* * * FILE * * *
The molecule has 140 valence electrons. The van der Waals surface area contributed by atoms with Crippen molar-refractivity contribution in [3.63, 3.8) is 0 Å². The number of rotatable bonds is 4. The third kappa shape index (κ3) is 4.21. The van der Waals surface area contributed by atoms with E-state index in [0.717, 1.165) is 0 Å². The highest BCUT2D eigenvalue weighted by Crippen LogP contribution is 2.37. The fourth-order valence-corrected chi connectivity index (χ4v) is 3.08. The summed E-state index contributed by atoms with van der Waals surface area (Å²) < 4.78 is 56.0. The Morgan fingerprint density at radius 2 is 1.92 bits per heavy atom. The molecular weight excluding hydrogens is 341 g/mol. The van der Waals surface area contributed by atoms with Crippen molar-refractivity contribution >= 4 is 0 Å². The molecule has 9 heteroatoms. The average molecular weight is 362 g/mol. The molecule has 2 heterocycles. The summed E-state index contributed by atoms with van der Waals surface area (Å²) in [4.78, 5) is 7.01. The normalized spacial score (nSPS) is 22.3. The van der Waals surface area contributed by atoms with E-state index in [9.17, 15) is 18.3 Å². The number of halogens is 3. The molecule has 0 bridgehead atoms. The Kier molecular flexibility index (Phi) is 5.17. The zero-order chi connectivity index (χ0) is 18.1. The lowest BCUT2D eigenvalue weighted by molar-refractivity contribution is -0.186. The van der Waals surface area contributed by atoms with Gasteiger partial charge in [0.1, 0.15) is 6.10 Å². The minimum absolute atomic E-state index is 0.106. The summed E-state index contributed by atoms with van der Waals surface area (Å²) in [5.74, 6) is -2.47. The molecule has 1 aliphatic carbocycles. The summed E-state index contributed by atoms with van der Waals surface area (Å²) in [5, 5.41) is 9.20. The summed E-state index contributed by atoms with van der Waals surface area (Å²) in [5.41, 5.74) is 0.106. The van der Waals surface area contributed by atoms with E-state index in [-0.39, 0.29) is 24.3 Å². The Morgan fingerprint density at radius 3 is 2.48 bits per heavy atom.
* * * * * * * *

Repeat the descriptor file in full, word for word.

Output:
The molecule has 140 valence electrons. The van der Waals surface area contributed by atoms with Crippen molar-refractivity contribution in [3.63, 3.8) is 0 Å². The number of rotatable bonds is 4. The third kappa shape index (κ3) is 4.21. The van der Waals surface area contributed by atoms with E-state index in [0.717, 1.165) is 0 Å². The highest BCUT2D eigenvalue weighted by Crippen LogP contribution is 2.37. The fourth-order valence-corrected chi connectivity index (χ4v) is 3.08. The summed E-state index contributed by atoms with van der Waals surface area (Å²) < 4.78 is 56.0. The Morgan fingerprint density at radius 2 is 1.92 bits per heavy atom. The molecular weight excluding hydrogens is 341 g/mol. The van der Waals surface area contributed by atoms with Crippen molar-refractivity contribution >= 4 is 0 Å². The molecule has 9 heteroatoms. The average molecular weight is 362 g/mol. The molecule has 2 heterocycles. The summed E-state index contributed by atoms with van der Waals surface area (Å²) in [4.78, 5) is 7.01. The normalized spacial score (nSPS) is 22.3. The van der Waals surface area contributed by atoms with E-state index in [9.17, 15) is 18.3 Å². The number of halogens is 3. The molecule has 0 bridgehead atoms. The Kier molecular flexibility index (Phi) is 5.17. The zero-order chi connectivity index (χ0) is 18.1. The lowest BCUT2D eigenvalue weighted by molar-refractivity contribution is -0.186. The van der Waals surface area contributed by atoms with Gasteiger partial charge in [0.1, 0.15) is 6.10 Å². The minimum absolute atomic E-state index is 0.106. The summed E-state index contributed by atoms with van der Waals surface area (Å²) in [5.74, 6) is -2.47. The molecule has 1 aliphatic carbocycles. The summed E-state index contributed by atoms with van der Waals surface area (Å²) in [5, 5.41) is 9.20. The summed E-state index contributed by atoms with van der Waals surface area (Å²) in [5.41, 5.74) is 0.106. The van der Waals surface area contributed by atoms with E-state index in [-0.39, 0.29) is 24.3 Å². The Morgan fingerprint density at radius 3 is 2.48 bits per heavy atom.